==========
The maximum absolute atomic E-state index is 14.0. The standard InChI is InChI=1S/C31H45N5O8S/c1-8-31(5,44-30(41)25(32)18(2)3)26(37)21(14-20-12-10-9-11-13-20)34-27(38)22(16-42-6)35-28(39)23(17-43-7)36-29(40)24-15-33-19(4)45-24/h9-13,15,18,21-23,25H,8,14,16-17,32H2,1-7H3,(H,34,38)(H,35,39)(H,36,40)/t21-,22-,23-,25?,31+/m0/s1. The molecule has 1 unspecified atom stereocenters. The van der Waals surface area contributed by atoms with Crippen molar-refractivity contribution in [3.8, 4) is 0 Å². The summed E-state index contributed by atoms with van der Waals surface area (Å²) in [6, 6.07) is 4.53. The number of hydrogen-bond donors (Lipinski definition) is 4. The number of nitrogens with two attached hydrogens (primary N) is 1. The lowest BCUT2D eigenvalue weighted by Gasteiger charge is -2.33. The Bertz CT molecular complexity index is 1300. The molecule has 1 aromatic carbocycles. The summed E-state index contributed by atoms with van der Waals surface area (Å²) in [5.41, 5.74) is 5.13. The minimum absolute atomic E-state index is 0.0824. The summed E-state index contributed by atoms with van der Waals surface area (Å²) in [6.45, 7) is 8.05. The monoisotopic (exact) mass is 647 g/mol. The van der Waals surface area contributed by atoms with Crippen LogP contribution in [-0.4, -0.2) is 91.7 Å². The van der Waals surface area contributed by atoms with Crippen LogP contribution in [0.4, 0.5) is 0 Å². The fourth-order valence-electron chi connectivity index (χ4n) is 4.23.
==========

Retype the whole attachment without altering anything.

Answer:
The maximum absolute atomic E-state index is 14.0. The standard InChI is InChI=1S/C31H45N5O8S/c1-8-31(5,44-30(41)25(32)18(2)3)26(37)21(14-20-12-10-9-11-13-20)34-27(38)22(16-42-6)35-28(39)23(17-43-7)36-29(40)24-15-33-19(4)45-24/h9-13,15,18,21-23,25H,8,14,16-17,32H2,1-7H3,(H,34,38)(H,35,39)(H,36,40)/t21-,22-,23-,25?,31+/m0/s1. The molecule has 1 unspecified atom stereocenters. The van der Waals surface area contributed by atoms with Crippen molar-refractivity contribution in [3.8, 4) is 0 Å². The summed E-state index contributed by atoms with van der Waals surface area (Å²) in [6, 6.07) is 4.53. The number of hydrogen-bond donors (Lipinski definition) is 4. The number of nitrogens with two attached hydrogens (primary N) is 1. The lowest BCUT2D eigenvalue weighted by Gasteiger charge is -2.33. The Bertz CT molecular complexity index is 1300. The molecule has 1 aromatic carbocycles. The summed E-state index contributed by atoms with van der Waals surface area (Å²) in [5.41, 5.74) is 5.13. The minimum absolute atomic E-state index is 0.0824. The summed E-state index contributed by atoms with van der Waals surface area (Å²) in [6.45, 7) is 8.05. The monoisotopic (exact) mass is 647 g/mol. The van der Waals surface area contributed by atoms with Crippen LogP contribution in [-0.4, -0.2) is 91.7 Å². The van der Waals surface area contributed by atoms with Crippen LogP contribution in [0.4, 0.5) is 0 Å². The fourth-order valence-electron chi connectivity index (χ4n) is 4.23.